Blowfish (cipher)

related topics
{math, number, function}
{system, computer, user}
{game, team, player}
{war, force, army}
{work, book, publish}

Blowfish is a keyed, symmetric block cipher, designed in 1993 by Bruce Schneier and included in a large number of cipher suites and encryption products. Blowfish provides a good encryption rate in software and no effective cryptanalysis of it has been found to date. However, the Advanced Encryption Standard now receives more attention.

Schneier designed Blowfish as a general-purpose algorithm, intended as an alternative to the aging DES and free of the problems and constraints associated with other algorithms. At the time Blowfish was released, many other designs were proprietary, encumbered by patents or were commercial/government secrets. Schneier has stated that, "Blowfish is unpatented, and will remain so in all countries. The algorithm is hereby placed in the public domain, and can be freely used by anyone."

Notable features of the design include key-dependent S-boxes and a highly complex key schedule.

Contents

The algorithm

Blowfish has a 64-bit block size and a variable key length from 32 up to 448 bits.[2] It is a 16-round Feistel cipher and uses large key-dependent S-boxes. It is similar in structure to CAST-128, which uses fixed S-boxes.

The diagram to the left shows the action of Blowfish. Each line represents 32 bits. The algorithm keeps two subkey arrays: the 18-entry P-array and four 256-entry S-boxes. The S-boxes accept 8-bit input and produce 32-bit output. One entry of the P-array is used every round, and after the final round, each half of the data block is XORed with one of the two remaining unused P-entries.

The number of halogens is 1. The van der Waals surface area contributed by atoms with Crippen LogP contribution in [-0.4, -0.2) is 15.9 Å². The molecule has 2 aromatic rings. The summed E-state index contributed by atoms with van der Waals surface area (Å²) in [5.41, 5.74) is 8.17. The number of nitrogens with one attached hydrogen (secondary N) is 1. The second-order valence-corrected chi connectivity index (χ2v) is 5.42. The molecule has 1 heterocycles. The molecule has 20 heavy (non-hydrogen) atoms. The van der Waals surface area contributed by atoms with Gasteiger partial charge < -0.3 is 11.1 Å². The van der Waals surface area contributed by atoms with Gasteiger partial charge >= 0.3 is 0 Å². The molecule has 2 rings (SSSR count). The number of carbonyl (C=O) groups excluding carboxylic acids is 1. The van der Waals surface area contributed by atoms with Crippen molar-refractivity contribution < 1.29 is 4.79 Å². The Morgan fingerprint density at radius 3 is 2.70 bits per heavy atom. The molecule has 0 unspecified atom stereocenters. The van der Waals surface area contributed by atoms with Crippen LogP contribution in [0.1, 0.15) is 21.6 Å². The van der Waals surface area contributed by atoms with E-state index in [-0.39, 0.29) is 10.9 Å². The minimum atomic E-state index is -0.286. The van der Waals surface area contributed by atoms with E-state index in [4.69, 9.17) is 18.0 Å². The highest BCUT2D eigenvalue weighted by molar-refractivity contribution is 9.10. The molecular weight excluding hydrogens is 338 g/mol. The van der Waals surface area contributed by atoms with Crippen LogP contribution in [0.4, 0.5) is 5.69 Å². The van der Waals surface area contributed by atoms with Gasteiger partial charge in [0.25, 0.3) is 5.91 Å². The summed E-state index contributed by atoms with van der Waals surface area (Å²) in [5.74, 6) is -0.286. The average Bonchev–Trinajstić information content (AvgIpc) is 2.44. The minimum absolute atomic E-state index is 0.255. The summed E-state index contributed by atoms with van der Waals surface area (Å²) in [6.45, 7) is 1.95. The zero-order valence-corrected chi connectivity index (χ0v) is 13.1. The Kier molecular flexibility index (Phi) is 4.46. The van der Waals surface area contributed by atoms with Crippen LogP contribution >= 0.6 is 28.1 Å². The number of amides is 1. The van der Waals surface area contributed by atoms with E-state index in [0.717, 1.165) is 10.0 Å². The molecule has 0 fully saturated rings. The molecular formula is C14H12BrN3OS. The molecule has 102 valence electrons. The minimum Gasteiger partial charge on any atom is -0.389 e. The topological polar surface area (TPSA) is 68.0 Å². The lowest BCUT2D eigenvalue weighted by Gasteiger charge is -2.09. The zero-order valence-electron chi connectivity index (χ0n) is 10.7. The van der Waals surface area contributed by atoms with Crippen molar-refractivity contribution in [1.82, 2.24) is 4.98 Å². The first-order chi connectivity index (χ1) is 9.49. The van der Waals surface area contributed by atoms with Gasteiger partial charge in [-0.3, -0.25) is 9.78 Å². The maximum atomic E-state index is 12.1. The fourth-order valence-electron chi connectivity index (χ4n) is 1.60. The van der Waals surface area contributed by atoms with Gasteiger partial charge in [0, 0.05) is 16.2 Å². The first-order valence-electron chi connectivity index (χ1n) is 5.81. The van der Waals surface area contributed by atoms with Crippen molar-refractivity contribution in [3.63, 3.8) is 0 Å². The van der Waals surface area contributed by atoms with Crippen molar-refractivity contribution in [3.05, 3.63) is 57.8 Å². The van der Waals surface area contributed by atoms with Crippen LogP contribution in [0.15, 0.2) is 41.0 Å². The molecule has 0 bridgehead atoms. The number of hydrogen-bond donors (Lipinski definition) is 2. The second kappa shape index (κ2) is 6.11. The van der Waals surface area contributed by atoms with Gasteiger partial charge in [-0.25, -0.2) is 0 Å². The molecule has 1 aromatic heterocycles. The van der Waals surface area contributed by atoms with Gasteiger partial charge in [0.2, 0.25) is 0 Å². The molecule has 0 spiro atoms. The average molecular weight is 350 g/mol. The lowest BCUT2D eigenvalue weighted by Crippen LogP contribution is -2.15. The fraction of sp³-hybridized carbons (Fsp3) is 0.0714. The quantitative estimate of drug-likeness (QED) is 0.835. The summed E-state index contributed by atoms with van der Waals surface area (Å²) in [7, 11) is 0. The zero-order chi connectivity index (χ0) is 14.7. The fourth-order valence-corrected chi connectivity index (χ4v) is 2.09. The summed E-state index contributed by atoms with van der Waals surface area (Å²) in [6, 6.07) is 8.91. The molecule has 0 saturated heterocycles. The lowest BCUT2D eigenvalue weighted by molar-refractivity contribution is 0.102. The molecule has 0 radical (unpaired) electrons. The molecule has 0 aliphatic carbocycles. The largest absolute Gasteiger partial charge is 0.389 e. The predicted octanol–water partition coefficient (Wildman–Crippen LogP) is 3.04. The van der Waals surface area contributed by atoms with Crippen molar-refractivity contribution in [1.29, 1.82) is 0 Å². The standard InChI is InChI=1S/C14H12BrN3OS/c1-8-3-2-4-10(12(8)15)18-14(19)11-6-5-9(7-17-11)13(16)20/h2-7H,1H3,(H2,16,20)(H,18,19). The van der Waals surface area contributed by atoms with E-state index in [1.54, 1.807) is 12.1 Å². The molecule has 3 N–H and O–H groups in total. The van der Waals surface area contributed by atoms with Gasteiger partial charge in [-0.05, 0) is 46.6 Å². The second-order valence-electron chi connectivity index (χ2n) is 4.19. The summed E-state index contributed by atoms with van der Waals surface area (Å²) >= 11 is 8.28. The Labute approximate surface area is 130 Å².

The diagram to the upper right shows Blowfish's F-function. The function splits the 32-bit input into four eight-bit quarters, and uses the quarters as input to the S-boxes. The outputs are added modulo 232 and XORed to produce the final 32-bit output.

Decryption is exactly the same as encryption, except that P1, P2,..., P18 are used in the reverse order. This is not so obvious because xor is commutative and associative. A common mistake is to use inverse order of encryption as decryption algorithm (i.e. first XORing P17 and P18 to the ciphertext block, then using the P-entries in reverse order).

Blowfish's key schedule starts by initializing the P-array and S-boxes with values derived from the hexadecimal digits of pi, which contain no obvious pattern (see nothing up my sleeve number). The secret key is then, byte by byte, cycling the key if necessary, XORed with all the P-entries in order. A 64-bit all-zero block is then encrypted with the algorithm as it stands. The resultant ciphertext replaces P1 and P2. The same ciphertext is then encrypted again with the new subkeys, and P3 and P4 are replaced by the new ciphertext. This continues, replacing the entire P-array and all the S-box entries. In all, the Blowfish encryption algorithm will run 521 times to generate all the subkeys - about 4KB of data is processed.

Full article ▸

related documents
Tcl
Bytecode
Mercury (programming language)
Interchange File Format
Rich Text Format
Dynamic HTML
Data structure
MOO (programming language)
Java API for XML Processing
Java applet
C shell
Turing completeness
Occam (programming language)
Pliant
Lex programming tool
Non-deterministic Turing machine
Dekker's algorithm
Search engine (computing)
Tiny BASIC
Code refactoring
Abstract factory pattern
Data integrity
Static code analysis
Fractal art
NC (complexity)
Dublin Core
Data type
Merge algorithm
Fibonacci coding
GNU Octave